Physician mothers frequently stitch together a patchwork of sick days, vacation and unpaid time off to recover from childbirth, provide care and bond with the baby before returning to work. This often leads to career dissatisfaction and physician burnout, according to a survey of more than 800 physician moms conducted prior to the onset of the COVID-19 pandemic.
AMA policy encourages medical group practices to incorporate development of leave policies, including parental, family and medical leave policies, as part of the physician’s standard benefit agreement. The AMA also recently adopted policy encouraging all employers to implement improved parental leave policies.
Every September, the AMA celebrates women physicians, residents and students during Women in Medicine Month. In 2020, the pandemic has posed another set of challenges for women physicians to surmount. This September, the AMA is thanking and recognizing women physicians tirelessly advancing equity and creating change.
Published in JAMA Network Open, the study, “Family Leave and Return-to-Work Experiences of Physician Mothers,” was written by researchers in the department of physical medicine and rehabilitation at the University of Texas Southwestern Medical Center in Dallas.
This cross-sectional U.S. survey, fielded in late 2018, evaluated the experiences of 844 physician mothers and was administered electronically. It found that more than one-third of physician mothers were less than satisfied with their maternity leave experience. Adding to that, more than two-thirds were dissatisfied with the paternity leave their partner received.
It is important to note, though, that while a physician mother may have access to maternity leave, she may not take it. This is often due to the pressure to return to clinical responsibilities, threat of prolonged training and financial factors.
Here are the top four frustrations physician moms often experience when returning to work after maternity leave.
In the early years after childbirth, work-life integration is especially challenging. This is often because of child care availability and needing to make up clinical time missed during leave. More than one-third of first-time mothers found it was difficult to acquire child care. Adding to that, about one-fourth of physician moms needed additional child care support beyond the usual.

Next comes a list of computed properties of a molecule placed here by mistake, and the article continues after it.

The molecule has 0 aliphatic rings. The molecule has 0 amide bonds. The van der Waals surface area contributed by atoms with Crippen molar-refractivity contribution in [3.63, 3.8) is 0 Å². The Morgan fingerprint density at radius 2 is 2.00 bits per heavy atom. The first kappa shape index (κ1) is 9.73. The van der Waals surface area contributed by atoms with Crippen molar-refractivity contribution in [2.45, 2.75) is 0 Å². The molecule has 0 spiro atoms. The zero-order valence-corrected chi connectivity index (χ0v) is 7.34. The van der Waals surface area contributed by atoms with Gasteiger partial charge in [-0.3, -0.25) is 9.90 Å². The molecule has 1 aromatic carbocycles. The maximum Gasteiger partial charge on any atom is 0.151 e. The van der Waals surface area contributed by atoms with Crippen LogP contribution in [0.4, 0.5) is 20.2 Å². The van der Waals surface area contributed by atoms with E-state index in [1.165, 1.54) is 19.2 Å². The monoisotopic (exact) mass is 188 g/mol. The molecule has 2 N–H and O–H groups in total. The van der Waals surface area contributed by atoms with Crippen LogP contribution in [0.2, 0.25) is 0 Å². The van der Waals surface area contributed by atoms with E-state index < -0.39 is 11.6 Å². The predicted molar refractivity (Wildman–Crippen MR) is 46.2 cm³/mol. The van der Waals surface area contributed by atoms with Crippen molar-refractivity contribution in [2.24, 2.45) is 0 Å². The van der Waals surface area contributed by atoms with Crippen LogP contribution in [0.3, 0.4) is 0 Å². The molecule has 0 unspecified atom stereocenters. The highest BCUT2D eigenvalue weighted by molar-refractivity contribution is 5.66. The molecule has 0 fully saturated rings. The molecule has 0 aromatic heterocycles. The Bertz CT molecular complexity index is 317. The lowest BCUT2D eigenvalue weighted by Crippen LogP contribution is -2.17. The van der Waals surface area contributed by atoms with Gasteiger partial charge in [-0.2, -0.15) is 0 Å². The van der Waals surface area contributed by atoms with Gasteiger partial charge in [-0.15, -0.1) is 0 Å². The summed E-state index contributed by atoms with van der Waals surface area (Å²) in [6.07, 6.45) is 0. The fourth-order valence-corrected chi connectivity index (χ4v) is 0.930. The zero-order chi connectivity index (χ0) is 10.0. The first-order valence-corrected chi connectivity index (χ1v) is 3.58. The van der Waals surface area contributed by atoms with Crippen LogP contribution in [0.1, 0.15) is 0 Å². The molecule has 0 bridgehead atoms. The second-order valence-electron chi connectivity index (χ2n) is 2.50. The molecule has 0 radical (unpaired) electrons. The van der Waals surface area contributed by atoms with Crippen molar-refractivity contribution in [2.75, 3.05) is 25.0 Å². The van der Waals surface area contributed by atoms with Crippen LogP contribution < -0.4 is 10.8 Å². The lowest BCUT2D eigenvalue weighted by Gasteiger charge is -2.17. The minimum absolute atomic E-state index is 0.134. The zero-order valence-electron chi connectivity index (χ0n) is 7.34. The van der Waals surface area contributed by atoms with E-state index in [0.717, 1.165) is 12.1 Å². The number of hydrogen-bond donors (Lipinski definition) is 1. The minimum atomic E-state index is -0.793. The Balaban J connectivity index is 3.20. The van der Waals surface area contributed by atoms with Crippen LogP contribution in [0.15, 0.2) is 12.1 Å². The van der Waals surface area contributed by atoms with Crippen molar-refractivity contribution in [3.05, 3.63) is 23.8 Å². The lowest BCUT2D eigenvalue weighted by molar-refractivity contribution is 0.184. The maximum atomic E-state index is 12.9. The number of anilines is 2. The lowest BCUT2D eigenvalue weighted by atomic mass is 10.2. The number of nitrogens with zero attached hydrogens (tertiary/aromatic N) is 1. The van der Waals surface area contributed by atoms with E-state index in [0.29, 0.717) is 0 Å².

The study also found that more than one-third of women had to make up time taken for leave during the postpartum period. This is particularly difficult because it is an emotionally and physically vulnerable time for these mothers.
Learn more about why women physicians are more likely to experience burnout.
Another barrier to the success and well-being of physician mothers has to do with conscious and unconscious discrimination in the workplace. For example, this study found that many women delayed family planning due to financial constraints or threat of prolonged training. As a result, some regretted their decision to delay family planning because of difficulty with conception.
Some other negative experiences include:
- Discussion regarding anticipated delay in partnership status.
- Anger directed toward you in response to rescheduled appointments.
- Increased difficulty acquiring operating room times.
- Longer workdays.
- Derogatory words.
Read this in-depth AMA Moving Medicine profile of Tiffani Bell, MD, an assistant professor in child and adolescent psychiatry at Wake Forest University in Winston-Salem who has her hands full with a two-year-old and newborn twins, “Supporting physician mothers on their journey.”
Many physician moms also reported discrimination for having taken maternity or family leave. They also felt pressured by their employer to return to work while on maternity leave. Some even received verbal admonishment for the higher workload for covering physicians.
Discrimination was predominantly from colleagues, supervisors, other residents and attending physicians. However, discrimination can also come from family members, administration, nurses, chief residents, attendings, and hospital or office staff, among others.
Learn more about the widespread professional mistreatment of physician moms.
Nearly all respondents reported that they breastfed or pumped breast milk at work. However, there was a consistent lack of access to lactation facilities. Lack of adequate time for pumping breast milk was also cited as the most common negative experiences on returning to work.
“Lactation support is not only a vital asset to physician mothers, but also a legal requirement that is often not accessible to women in medicine because of unpredictable schedules and inconvenience for patients,” says the study.
AMA policy supports breastfeeding and providing appropriate lactation services for mothers.
The AMA Women Physicians Section works to increase the number and influence of female physicians in leadership roles. The section also advocates for and advances the understanding of women’s health issues.